Fight­ing the myths be­hind the no­vac­ci­na­tion move­ment

The Star Democrat - - OPINION -

Ac­cord­ing to a re­cent re­port by the Cen­ters for Dis­ease Con­trol and Pre­ven­tion, the num­ber of chil­dren with­out vac­cines is on the rise, and has been since at least 2001. The re­port finds that 1.3 per­cent of chil­dren born in 2015 were com­pletely un­vac­ci­nated, com­pared to 0.9 per­cent of chil­dren born in 2011 and 0.3 per­cent of chil­dren born in 2001. How wor­ried should we be?

Not that wor­ried, at least not yet. Vac­ci­na­tions pro­tect not just the chil­dren who re­ceive the shots, but ev­ery­one else as well. When enough of a given com­mu­nity gets vac­ci­nated, dis­eases can’t spread be­cause there aren’t enough un­vac­ci­nated peo­ple to catch the dis­ease, cre­at­ing what’s of­ten called “herd im­mu­nity.”

Herd im­mu­nity is an im­por­tant func­tion of vac­ci­na­tions. Some peo­ple can­not safely be vac­ci­nated be­cause of al­ler­gies or a weak im­mune sys­tem. Th­ese peo­ple have no choice but to rely on herd im­mu­nity. The herd im­mu­nity thresh­old de­pends on the dis­ease, but hy­per-con­ta­gious dis­eases like measles re­quire 90 per­cent to 95 per­cent vac­ci­na­tion lev­els for herd im­mu­nity to be ef­fec­tive.

As long as the num­ber of chil­dren with­out vac­ci­na­tions stays be­low 5 per­cent, you shouldn’t lose sleep wor­ry­ing about a measles epi­demic. Still, the trend of de­creas­ing per­cent­ages of vac­ci­nated chil­dren is con­cern­ing. Al­though herd im­mu­nity re­mains strong enough to pro­tect against large-scale out­breaks, cases of per­tus­sis and measles are on the rise be­cause of vac­cine opt-outs.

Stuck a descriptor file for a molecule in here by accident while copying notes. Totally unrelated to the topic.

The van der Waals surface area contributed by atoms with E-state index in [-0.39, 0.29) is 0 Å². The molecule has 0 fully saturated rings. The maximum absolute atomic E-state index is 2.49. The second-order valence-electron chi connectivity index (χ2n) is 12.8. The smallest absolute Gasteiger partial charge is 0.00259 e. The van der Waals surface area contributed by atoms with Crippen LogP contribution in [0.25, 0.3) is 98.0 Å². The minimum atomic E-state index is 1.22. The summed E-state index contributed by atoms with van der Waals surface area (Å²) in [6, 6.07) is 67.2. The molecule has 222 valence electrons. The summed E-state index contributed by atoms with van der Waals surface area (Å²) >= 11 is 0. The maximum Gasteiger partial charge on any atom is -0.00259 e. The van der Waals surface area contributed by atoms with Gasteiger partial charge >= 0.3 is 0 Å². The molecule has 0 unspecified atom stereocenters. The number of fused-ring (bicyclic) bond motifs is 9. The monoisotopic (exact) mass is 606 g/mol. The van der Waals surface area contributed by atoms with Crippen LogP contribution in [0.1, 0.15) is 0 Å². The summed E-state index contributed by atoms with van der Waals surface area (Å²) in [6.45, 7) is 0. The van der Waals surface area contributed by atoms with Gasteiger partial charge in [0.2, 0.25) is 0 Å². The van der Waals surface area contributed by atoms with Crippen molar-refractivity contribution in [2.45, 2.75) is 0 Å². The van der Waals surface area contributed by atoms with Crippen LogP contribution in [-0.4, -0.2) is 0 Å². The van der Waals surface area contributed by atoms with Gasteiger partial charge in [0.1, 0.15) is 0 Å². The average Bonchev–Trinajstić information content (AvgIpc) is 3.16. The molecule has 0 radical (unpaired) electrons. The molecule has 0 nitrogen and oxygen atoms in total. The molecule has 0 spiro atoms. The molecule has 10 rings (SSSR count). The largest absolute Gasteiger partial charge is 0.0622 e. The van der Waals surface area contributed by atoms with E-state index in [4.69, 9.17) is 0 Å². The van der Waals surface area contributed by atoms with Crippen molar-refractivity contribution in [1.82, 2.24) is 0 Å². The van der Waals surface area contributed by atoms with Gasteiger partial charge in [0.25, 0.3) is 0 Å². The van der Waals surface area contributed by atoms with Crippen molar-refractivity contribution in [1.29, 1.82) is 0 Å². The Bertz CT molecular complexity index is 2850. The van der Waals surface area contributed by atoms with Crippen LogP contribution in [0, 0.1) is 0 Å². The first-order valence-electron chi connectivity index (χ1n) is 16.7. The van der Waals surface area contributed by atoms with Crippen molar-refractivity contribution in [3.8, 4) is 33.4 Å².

Peo­ple opt out of vac­ci­na­tions for var­i­ous rea­sons. Some, like Pres­i­dent Don­ald Trump, fear vac­cines cause autism (they don’t, as now-Health and Hu­man Ser­vices Sec­re­tary Ben Car­son tried to ex­plain to Trump dur­ing a 2016 cam­paign de­bate). Oth­ers worry about var­i­ous in­gre­di­ents found in some vac­cines, like alu­minum (none of th­ese are dan­ger­ous). An­other group protests on re­li­gious grounds.

It’s tempt­ing to say gov­ern­ment shouldn’t force peo­ple to get vac­cines, and that peo­ple de­serve the free­dom to make their own choices about vac­cines. But those who forgo vac­ci­na­tions aren’t just mak­ing choices for them­selves; they’re mak­ing choices for the vul­ner­a­ble pop­u­la­tions that rely on herd im­mu­nity.

More­over, adults aren’t even opt­ing them­selves out; they’re opt­ing their chil­dren out, which need­lessly sub­jects those chil­dren to dan­ger­ous dis­eases like measles and po­lio.

This coun­try doesn’t al­low con­sci­en­tious ob­jec­tors to, say, ig­nore speed­ing laws. The rights of oth­ers to ex­ist in a safe en­vi­ron­ment su­per­sede those of the ob­jec­tors. When one per­son’s free­dom in­ter­feres with an­other’s safety, gov­ern­ments can and should in­ter­vene. A pub­lic school, for ex­am­ple, has ev­ery right to re­quire all stu­dents to re­ceive the rec­om­mended vac­cines be­fore en­rolling. Such manda­tory vac­cine poli­cies can go a long way to­ward pro­tect­ing the rest of the pop­u­la­tion from the rise in anti-vac­cine at­ti­tudes cur­rently driving down vac­ci­na­tion num­bers.

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